The Power of Storytelling in Employer Branding

WRITTEN BY: Jörgen Sundberg

Storytelling describes the social and cultural activity of sharing stories, sometimes with improvisation, theatrics, or embellishment. We’ve heard about the power of storytelling – but how does it fit into your employer brand strategy?

Bryan Adams is the CEO & Founder of Ph.Creative, an employer brand agency and very passionate about storytelling. In this episode, we explore why storytelling is critical, how to focus on human stories, and how to harness storytelling for talent attraction.

Have a listen to the interview below, keep reading for a summary and be sure to subscribe to the Employer Branding Podcast.

Listen on Apple PodcastsStitcher RadioGoogle Play or SoundCloud.

So why is Storytelling important?

Storytelling has been around from the start of time, but I’ve heard it being described in a number of different ways but my favorite came from Robert McKee who describes storytelling as; “If your body is the hardware, story is the software that runs it‘. We tell ourselves hundreds of stories every day just to make sense of the world around us.

It’s the most effective means of communication, and when it comes to business strategy, even that can be boiled down to a story. It’s the building blocks and the essence of good business.

Do brands create stories or do stories create brands?

What a great question. These days you cant own your brand, you can only influence it. Behind a good brand, there should be well-crafted stories. Probably one of the greatest short stories ever told is Nike’s ‘Just Do It’. It’s a really good example of a different story structure. It’s just three words, but it leaves the ‘It’ part up to your interpretation. It forces the audience to tell a story, whether that be a run around the block, a trip to the gym or a running a marathon, it’s about creating your own story.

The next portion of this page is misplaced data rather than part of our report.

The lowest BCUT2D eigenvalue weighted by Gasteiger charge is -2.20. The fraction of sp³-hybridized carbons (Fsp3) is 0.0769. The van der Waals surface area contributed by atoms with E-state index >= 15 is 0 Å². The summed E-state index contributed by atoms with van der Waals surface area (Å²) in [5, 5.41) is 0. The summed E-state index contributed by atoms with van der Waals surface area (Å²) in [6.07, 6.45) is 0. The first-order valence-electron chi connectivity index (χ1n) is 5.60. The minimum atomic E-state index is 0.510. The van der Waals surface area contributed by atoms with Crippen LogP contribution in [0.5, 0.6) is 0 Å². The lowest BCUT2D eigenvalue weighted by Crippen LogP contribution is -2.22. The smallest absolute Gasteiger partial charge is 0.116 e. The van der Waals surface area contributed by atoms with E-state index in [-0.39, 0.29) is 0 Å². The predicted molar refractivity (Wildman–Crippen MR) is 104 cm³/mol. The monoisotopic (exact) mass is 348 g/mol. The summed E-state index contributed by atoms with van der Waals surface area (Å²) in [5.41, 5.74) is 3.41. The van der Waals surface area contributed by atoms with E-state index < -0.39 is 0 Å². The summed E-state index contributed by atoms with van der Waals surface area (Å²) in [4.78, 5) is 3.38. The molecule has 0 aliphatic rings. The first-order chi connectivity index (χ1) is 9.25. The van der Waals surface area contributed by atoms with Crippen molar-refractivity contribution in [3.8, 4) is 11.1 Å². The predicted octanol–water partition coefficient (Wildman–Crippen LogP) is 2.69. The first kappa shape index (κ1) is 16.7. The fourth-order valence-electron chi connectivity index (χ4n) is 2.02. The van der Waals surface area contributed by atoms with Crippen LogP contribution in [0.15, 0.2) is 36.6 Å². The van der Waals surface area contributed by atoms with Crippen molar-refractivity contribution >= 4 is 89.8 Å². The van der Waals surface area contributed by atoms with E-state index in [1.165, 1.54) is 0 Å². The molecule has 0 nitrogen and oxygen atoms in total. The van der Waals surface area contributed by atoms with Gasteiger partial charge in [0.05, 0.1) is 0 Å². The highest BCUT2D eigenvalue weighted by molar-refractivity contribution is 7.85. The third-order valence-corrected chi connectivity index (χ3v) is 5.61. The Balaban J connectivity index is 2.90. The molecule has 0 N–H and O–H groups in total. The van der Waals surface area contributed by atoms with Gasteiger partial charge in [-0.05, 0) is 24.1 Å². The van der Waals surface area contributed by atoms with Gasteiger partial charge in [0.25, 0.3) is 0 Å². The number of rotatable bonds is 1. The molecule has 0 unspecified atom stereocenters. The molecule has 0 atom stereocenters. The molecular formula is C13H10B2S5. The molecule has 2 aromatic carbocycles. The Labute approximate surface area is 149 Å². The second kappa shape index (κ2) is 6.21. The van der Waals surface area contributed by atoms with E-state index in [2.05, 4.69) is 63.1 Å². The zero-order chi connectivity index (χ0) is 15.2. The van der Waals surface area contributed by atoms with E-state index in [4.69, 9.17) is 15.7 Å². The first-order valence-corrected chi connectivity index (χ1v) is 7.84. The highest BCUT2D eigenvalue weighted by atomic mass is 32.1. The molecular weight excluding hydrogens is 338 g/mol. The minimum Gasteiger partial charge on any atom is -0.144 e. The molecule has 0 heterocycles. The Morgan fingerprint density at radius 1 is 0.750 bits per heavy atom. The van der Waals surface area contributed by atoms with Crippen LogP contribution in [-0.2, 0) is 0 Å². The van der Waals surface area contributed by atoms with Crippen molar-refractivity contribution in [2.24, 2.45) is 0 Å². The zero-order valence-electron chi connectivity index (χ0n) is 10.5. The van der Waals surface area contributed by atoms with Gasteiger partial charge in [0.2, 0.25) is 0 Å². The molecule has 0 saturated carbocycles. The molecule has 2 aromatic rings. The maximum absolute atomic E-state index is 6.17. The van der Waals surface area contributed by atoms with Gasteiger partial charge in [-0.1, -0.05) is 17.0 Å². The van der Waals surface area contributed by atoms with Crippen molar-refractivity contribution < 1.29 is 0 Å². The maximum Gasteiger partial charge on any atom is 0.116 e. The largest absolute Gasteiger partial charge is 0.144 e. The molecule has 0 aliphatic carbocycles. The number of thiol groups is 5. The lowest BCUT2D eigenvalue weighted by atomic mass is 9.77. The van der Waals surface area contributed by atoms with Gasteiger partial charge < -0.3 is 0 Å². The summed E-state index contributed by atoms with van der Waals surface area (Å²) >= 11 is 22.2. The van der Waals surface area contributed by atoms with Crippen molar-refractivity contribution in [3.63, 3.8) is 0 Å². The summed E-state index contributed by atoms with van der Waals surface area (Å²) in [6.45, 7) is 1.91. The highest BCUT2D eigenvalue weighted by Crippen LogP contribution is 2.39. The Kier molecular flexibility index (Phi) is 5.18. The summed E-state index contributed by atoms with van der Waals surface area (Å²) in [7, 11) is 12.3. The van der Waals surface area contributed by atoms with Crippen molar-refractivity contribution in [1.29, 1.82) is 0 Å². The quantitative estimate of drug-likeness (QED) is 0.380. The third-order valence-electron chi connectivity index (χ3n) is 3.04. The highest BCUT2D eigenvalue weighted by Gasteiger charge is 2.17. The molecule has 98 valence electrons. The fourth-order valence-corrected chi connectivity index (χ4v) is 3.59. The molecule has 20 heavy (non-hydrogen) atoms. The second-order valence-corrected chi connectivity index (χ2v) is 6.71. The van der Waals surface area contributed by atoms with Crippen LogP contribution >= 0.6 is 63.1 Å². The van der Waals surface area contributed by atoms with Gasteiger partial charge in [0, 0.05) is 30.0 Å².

How does content marketing relate to storytelling?

Storytelling is a good building block for a good content marketing strategy. But I’ve seen plenty of content marketing strategies that comes without any story structure, it’s just a blizzard of content designed to create engagement. So there’s a real difference between a purpose-told story and storytelling just for story’s sake. So their not the same, but there is definitely a crossover. Content marketing done well will be riddled with great stories.

What about the stories that your employees are already telling?

User-generated content and audience story is incredibly powerful, and I think as part of an effective employer branding and proactive employer brand, it’s the brand’s job to put initial stories out there that can be discussed.

A great story doesn’t require a great budget. I would start by asking yourself what the purpose is. And with a purpose-told story you will want to achieve 4 things:

  1. Educate
  2. Entertain
  3. Convince
  4. Inspire

Is there a way to measure ROI of storytelling in employer branding?

The ROI measured has to be discussed in a wider context. So if you designed a talent attraction campaign and you understand that funnel of methodology that I’ve discussed earlier, that’s been designed with a purpose, then you can apply tangible funnel metrics to the content that you produce. Typically you’ll measure by views, shares, sentiment and whether people take from the story what you intended, even hard metrics like click-throughs, but the key thing is understanding why you are doing it.

What brands inspire you in terms of storytelling?

I’m really inspired by Red Bull, their story is really special. They don’t only sponsor people, but fund people’s stories. So their brand is now made up thousands of individual stories. It fascinates me because they sell a pretty unhealthy sugar-based product, but it’s kind-of cool, they own their space, and they are still perceived quite well because of their distinct personality and brand positioning.

On a smaller scale, Lego is quite cool. Years ago they had two bricks crossed over each other on a blue background, but then the shadow is a sophisticated shadow of an airplane. So from a storytelling point of view, it gets the audience to fill in the gaps, and it gets the audience to tell the story and use the most powerful emotion there is; nostalgia.

Connect with Bryan on Twitter and check out Getting Goosebumps!


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